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Unique Partnership Grows Between Youth, Elderly

By Staff | Apr 17, 2018

A?STUDY?IN?CONTRASTS - Young hands and more experienced hands all draw together during a visit by students of the Emmetsburg Education Center to Lakeside Lutheran Home for an afternoon of fun, compainionship and learning for young and old. -- Submitted photo

Editor’s Note: The following article has been submitted jointly by the Emmetsburg Education Center and Lakeside Lutheran Home. The article was submitted by Kelly Bay with photos by Brook Hayenga

It is the second day of a fledging partnership between Lakeside Lutheran Home and the Emmetsburg Education center.

Kids shuffle through the facility’s door with excitement, as small children fresh from a “school” bus ride tend to do. One four year old boy takes a look around at the unfamiliar faces surrounding him,

“Wow, a lot of new kids came to play this time!”

Never mind that the new kids are elderly residents in a long term care facility. Four year olds don’t have time for those kind of arbitrary distinctions. They are here to play. And, apparently, to ask questions.

“What happened to your leg?”

“Can I touch that spot on your face?”

“How come you can’t walk? Did you get hurt?”

“Well, no, I didn’t get hurt. My legs just don’t work like they used to, that’s just nature!”

Aging, it’s just nature. And it concerns Jaime Dodd, administrator at Lakeside Lutheran Home and Assisted Living, that much of our population has little exposure to the aging process.

Residents of long term care facilities often live a secluded existence. While their physical and medical needs are met and managed, their social and emotional needs can be harder to fulfill. Many of their friends are gone and family members scattered geographically, resulting in loneliness and isolation. Rates of depression and anxiety soar in these facilities. As one looks at the system, it becomes obvious why Dodd is committed to creating a new model of care for her residents.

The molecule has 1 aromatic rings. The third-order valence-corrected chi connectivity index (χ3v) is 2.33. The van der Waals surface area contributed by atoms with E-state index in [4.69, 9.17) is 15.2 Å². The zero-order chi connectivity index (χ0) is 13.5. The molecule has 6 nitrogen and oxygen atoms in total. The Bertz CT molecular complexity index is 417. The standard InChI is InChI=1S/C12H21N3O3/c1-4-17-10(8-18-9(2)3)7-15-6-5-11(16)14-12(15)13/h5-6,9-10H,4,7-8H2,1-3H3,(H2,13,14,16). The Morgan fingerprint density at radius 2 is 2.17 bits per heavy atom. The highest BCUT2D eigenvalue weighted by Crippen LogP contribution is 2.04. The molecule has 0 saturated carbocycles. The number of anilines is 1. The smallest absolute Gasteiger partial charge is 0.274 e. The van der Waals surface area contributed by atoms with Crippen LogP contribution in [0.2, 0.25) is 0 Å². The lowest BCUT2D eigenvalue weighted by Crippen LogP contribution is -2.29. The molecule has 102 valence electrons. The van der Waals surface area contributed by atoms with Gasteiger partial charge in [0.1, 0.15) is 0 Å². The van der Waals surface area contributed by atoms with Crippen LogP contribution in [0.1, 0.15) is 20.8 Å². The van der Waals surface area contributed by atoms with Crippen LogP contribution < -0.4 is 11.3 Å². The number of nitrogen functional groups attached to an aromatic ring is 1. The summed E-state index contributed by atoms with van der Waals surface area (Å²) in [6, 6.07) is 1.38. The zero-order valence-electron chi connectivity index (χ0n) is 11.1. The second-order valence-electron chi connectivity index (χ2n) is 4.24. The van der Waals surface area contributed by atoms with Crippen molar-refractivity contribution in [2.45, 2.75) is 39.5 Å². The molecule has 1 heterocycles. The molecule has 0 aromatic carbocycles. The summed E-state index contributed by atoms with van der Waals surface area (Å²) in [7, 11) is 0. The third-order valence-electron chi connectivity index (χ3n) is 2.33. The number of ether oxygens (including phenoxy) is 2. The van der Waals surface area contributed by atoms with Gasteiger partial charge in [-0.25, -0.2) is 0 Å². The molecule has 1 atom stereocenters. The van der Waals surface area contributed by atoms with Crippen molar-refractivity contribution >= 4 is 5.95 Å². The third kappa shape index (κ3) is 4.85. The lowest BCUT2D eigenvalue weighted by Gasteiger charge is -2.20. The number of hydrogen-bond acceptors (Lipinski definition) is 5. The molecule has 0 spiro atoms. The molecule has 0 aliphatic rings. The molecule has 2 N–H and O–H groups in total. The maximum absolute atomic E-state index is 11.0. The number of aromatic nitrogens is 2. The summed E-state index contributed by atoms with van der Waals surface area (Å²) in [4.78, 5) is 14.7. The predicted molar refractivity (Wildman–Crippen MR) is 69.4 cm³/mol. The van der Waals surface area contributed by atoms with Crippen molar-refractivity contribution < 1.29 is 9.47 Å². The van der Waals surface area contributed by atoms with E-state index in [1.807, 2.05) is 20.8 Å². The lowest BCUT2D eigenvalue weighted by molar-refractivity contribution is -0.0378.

Jamie Rouse, founder and director of the Emmetsburg Education Center, has concerns of her own for the children in her staff’s care. The growing emphasis on standardized testing places extreme pressure on students and teachers alike at an increasingly young age. Toys disappear from kindergarten classrooms, replaced with handwriting and reading materials. Opportunities for creative play are reserved for recess instead of incorporated throughout the day.

Some children soar under the system, others struggle. Regardless, much like the residents in long term care facilities, Rouse worries that while our children’s physical and academic needs are being met, they miss out on developing important social and emotional skills learned through play. She too, is committed to a different model of care and “Learning by Doing,” is both the Center’s motto and passion.

She watches as the two seemingly different groups share snacks, create art and read together. A game of beach baseball breaks out, an elderly resident pitching a beach ball to awaiting kids with pool noodles. He dodges the ball flying back at him and shakes his head no when Rouse asks if he ever played sports in his youth. “Well, now look at you, you’re the star pitcher!” His face beams in response and he throws the next strike.

Research indicates that intergenerational care is amazingly beneficial for both groups and while Dodd and Rouse are incredibly well read on that research, seeing the benefits in real life after just two “playdates” has been astounding.

“The kids are learning the kind of social and emotional skills we can’t teach them with books. They already recognize that they have to be gentler when playing with the Lakeside residents than they are with friends their own age. They recognize when they have to speak louder and when they may simply have to use nonverbal communication. They are accepting of differences and learning to interact with people of varying abilities.”

And they can’t wait to tell their families all about it. “Jace didn’t stop talking about the bus ride and his new friends from the time I picked him up all through dinner,” parent Katy Thomsen reported back.

For Dodd, that same research indicates decreased rates of depression and anxiety and an improved quality of life for long term care residents. On this day, one resident in particular caught her attention. He suffers from depression and often isolates himself, never participating in group activities. Today, she looked on as laughed out loud, actively engaging with the kids and other residents. He, also, couldn’t wait to tell his family all about it, replaying the events to his visiting son later that day.

There will of course be kinks to work out as the partnership continues to grow. Scheduling for one, as the first two weeks fell on the same day as the hair stylist’s weekly visit. Both Dodd and Rouse expect increased participation and benefits for all of the charges in their care. But as administrator and director work through the logistics of the program, their participants care about only one thing,

“When can we do this again?”